Q: Do you need to be an experienced imager to perform the scans?
A: Although experience and knowledge as an ophthalmic sonographer is required to know where to place the scan and what to look for, the skills needed to capture a good, clear UBM scan are not necessary when using the ArcScan Insight 100. The Insight 100 is much easier to use than a probe since it is robotic- the machine ensures repeatable and accurate scans every time.
Q: What do you use for the barrier to the patient’s eye? How do you clean the transducer?
A: The transducer is always clean because it never comes into contact with the patient. We use a disposable patient interface, the EyeSeal, that prevents the patients’ eyes from ever touching the machine. Saline solution is filled within the EyeSeal and distilled water is filled within the instrument on the other side of the EyeSeal membrane, where the transducer sits. The EyeSeal acts as a ‘swim goggle’. The EyeSeal, saline solution, and distilled water is disposed of between patients, and the machine is wiped down.
Q: Do you numb the eye?
A: No, not at all since nothing is touching the eye. The imaged eye is very comfortable within the saline. The fellow eye can be held shut by the patient’s hand or an eye patch to prevent blinking or dryness.
Q: How do you handle “difficult” patients? What ages is this able to be used with?
A: There will always be limitations with difficult patients, with any instrument. The Insight 100 has FDA clearance for 18+. The Insight 100 is ergonomically designed to be very comfortable, as long as the patient can sit down. It is a very comfortable position with a chin rest and hand rest to hold on to. Tape can be used to hold older eye lids open, or a speculum, if needed.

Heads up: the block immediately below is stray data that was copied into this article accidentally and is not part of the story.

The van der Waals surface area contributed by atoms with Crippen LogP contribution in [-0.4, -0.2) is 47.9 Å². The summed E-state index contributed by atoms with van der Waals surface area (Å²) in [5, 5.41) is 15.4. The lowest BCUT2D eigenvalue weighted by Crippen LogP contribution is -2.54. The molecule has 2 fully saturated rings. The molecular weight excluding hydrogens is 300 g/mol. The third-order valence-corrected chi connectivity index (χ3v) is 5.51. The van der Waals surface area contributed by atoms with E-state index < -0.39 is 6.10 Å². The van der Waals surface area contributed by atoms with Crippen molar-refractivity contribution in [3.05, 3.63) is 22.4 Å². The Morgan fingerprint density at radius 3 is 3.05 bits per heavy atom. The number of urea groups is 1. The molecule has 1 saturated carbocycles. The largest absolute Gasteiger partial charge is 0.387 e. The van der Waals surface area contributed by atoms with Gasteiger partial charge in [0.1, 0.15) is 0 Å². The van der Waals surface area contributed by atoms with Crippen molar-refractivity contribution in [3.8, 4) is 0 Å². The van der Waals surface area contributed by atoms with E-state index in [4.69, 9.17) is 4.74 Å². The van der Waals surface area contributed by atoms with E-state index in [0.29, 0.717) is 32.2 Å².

Q: Is the machine moveable?
A: The Insight 100 should not be moved. The ultrasound probe on the inside is quite sensitive. The fluidics reservoir is on the outside of the unit and connected by tubing. The instrument is not moved throughout the clinic and is usually in a pre-test area.
Q: How long does a typical exam last?
A: Depending on which scan the operator is performing, the exam shouldn’t last more than 5-6 minutes for both eyes. The longest part of the exam is filling the machine and setting up the patient.
Q: Can you change the position of the eye for peripheral images?
A: Yes, but there is a limit on the position of the probe. The Insight 100 does have central and peripheral fixation targets, which can be rotated in any manner around the clock hour.
Q: Regarding data management, is the Insight 100 able to download a modality worklist?
A: Yes, the Insight 100 does have DICOM capabilities.
Q: Can the Insight 100 have the ability to get an associated image of where you took the ultrasound of the eye?
A: There is a live video image of the eye on the operator screen. It will automatically tell the operator which meridian or clock hour you took the image, what was the patient orientation, and a reference image of the area scanned. Each of the images captured will give detailed data to which clock hour they were taken.